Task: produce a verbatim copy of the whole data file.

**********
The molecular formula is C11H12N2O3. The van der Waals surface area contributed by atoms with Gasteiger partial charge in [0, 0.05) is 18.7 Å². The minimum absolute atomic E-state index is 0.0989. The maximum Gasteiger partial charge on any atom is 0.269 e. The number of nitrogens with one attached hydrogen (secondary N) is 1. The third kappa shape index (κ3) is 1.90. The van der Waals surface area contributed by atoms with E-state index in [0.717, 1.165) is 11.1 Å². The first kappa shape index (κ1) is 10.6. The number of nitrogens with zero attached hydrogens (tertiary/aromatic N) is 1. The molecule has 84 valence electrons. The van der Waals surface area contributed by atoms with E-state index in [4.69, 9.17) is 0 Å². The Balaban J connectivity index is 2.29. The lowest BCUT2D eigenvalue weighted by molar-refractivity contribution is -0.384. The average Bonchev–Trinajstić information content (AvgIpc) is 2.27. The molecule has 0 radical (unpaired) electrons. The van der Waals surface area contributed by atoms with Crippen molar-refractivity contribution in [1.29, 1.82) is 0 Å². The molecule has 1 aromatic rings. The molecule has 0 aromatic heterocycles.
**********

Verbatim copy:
The molecular formula is C11H12N2O3. The van der Waals surface area contributed by atoms with Gasteiger partial charge in [0, 0.05) is 18.7 Å². The minimum absolute atomic E-state index is 0.0989. The maximum Gasteiger partial charge on any atom is 0.269 e. The number of nitrogens with one attached hydrogen (secondary N) is 1. The third kappa shape index (κ3) is 1.90. The van der Waals surface area contributed by atoms with E-state index in [0.717, 1.165) is 11.1 Å². The first kappa shape index (κ1) is 10.6. The number of nitrogens with zero attached hydrogens (tertiary/aromatic N) is 1. The molecule has 84 valence electrons. The van der Waals surface area contributed by atoms with E-state index in [4.69, 9.17) is 0 Å². The Balaban J connectivity index is 2.29. The lowest BCUT2D eigenvalue weighted by molar-refractivity contribution is -0.384. The average Bonchev–Trinajstić information content (AvgIpc) is 2.27. The molecule has 0 radical (unpaired) electrons. The van der Waals surface area contributed by atoms with Crippen molar-refractivity contribution in [1.29, 1.82) is 0 Å². The molecule has 1 aromatic rings. The molecule has 0 aromatic heterocycles.